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Postby aukepalmhof » Wed Sep 09, 2020 8:12 pm

One of the last zompe in 1920.jpg
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In 1318 old chronicles mentioned already shipping on the Berkel River (peat skippers)in the Netherlands. In 1630 Zutphen received the patent for shipping on the Berkel. It was then possible to sail from Zutphen to Borculo. In 1640 the river was made navigable to Vreden, Germany. Locks were built and an ‘overtoom’ by Lochem. (An overtoom is an installation in which a ship is pulled overland from one water to another, with the aim of overcoming a water level difference. The overtoom can be seen as a precursor to the lock). In the towns and the places where the Berkel River was passing, water mills were installed, mostly oil and grain mills. The watermill in Borculo was built at that time (1647) it became a brick built watermill, before that there was already a wooden mill built around 1000. In 1750 the Berkel Company ended, but in 1766 the second Berkel Company was founded. Locks were built or renewed. Navigability was extended to Coesfeld. Due to the height difference of approximately 5.70m, sandbanks, bridges that were too low and all kinds of obstacles, made the company go under and they had to return its patent to the city of Zutphen in 1787. The town transferred the patent to the Zutphen Quarter.(The States of the Zutphen quarter were the administrative areas within the County of Zutphen , one of the four quarters in the Duchy of Gelre from before 1798). The quarter spent large sums of money. The locks were renovated and made of masonry, the bridges were also adapted and a wooden weir was built between Zuthpen and Lochem. The Berkel was made navigable up to Vreden. Grateful use was made of this into the 19th century.

The Berkel skippers sailed with zomp’s or somp’s, the zomp was about 11 meters long, 2.30 meters wide and could load about 8 tons. Flat bottom, which rose slightly near the bow and stern, making the zomp suitable for shallow water. The hull planks were about 4 cm thick. A large one carried a half meter long rudder hung from the stern. One pole mast which carried a boomed spritsail and forestaysail. The Berkel zomp was built relatively lightly. In calm water 1 man could manage the boat well, in a strong current and wild water two men were needed. The size of the zomp was designed, what one man could pull against the current with a line.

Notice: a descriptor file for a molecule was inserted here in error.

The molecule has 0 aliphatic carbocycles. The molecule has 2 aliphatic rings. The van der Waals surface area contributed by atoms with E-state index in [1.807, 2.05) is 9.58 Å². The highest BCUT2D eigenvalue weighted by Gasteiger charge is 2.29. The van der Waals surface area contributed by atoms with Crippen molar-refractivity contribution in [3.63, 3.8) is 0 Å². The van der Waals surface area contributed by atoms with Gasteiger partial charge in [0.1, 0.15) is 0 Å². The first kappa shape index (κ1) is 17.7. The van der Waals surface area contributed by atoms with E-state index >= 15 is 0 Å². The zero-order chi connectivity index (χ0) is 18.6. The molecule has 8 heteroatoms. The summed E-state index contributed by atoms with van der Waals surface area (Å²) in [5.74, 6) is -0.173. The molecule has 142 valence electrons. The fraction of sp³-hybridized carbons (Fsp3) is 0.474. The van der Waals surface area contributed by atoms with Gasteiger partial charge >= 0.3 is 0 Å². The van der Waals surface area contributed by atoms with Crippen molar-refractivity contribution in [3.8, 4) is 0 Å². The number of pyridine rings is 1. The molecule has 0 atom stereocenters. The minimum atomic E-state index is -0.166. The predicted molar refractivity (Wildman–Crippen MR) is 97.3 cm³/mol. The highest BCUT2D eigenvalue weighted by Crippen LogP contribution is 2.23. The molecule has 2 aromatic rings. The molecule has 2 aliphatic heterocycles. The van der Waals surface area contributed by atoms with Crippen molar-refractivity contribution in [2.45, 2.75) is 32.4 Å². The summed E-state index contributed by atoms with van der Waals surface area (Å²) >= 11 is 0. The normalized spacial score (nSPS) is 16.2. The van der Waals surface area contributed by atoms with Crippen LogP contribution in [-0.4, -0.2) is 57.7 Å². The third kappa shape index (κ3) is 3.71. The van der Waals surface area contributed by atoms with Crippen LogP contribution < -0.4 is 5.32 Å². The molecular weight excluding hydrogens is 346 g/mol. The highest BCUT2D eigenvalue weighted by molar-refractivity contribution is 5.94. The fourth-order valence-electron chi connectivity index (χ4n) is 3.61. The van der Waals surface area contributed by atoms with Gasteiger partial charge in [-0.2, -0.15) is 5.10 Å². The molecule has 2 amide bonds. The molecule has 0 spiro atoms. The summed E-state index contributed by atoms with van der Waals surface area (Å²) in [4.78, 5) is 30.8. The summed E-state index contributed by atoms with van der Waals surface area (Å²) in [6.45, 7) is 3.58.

Zomp’s were pulled ashore on Ascension Day. Caulked and tarred. The skipper invited neighbours, family and acquaintances to help. From June to September it was almost impossible to navigate the Berkel due to the low water level. Most skippers managed a farm next to their shipping interest, where they worked during the summer months. The boats transported all kinds of goods. In Zuthpen, masonry stones were loaded, a lot of Frisian and long peat, roof tiles, coal and also household items. And downstream raw lime from the area around Ahaus and from Vreden silversand, pottery and iron pots.
The heyday of Berkel shipping was between 1826 - 1866. After that time shipping decreased.
In 1865 the Arnhem-Zutphen-Deventer and Zuthpen-Lochem-Enschede railway lines were opened. In 1894 the line Winterswijk-Eibergen and Hengelo followed and in 1885 the steam tram from Deventer to Borculo was put into use. Then it was finished with the Berkel shipping. The zomp’s were scrapped. In 1886 the last zomp in Borculo was taken out of service. It is very clear from this that transport by ship has only existed for lack of better means of transport. As soon as goods could be transported by rail and tram, the Berkelshipping was finished.

The Berkel River has its source in the Baumbergen near Billerbeck, not far from Munster, flows then past Goesfeld, Stadsloh, Vreden and crosses the German-Dutch border at Rekken, municipality of Eibergen. Then it flows further along Borculo and Lochem and flows into the IJsel at Zutphen.

After many years, replicas have been built of the zomp, which are used during the summer months for tourist voyages on the Berkel River.

Source: My Hobbyhorse. Mrs N.Y.Roos-t’Hart.
Netherland 1986 postmark envelop.
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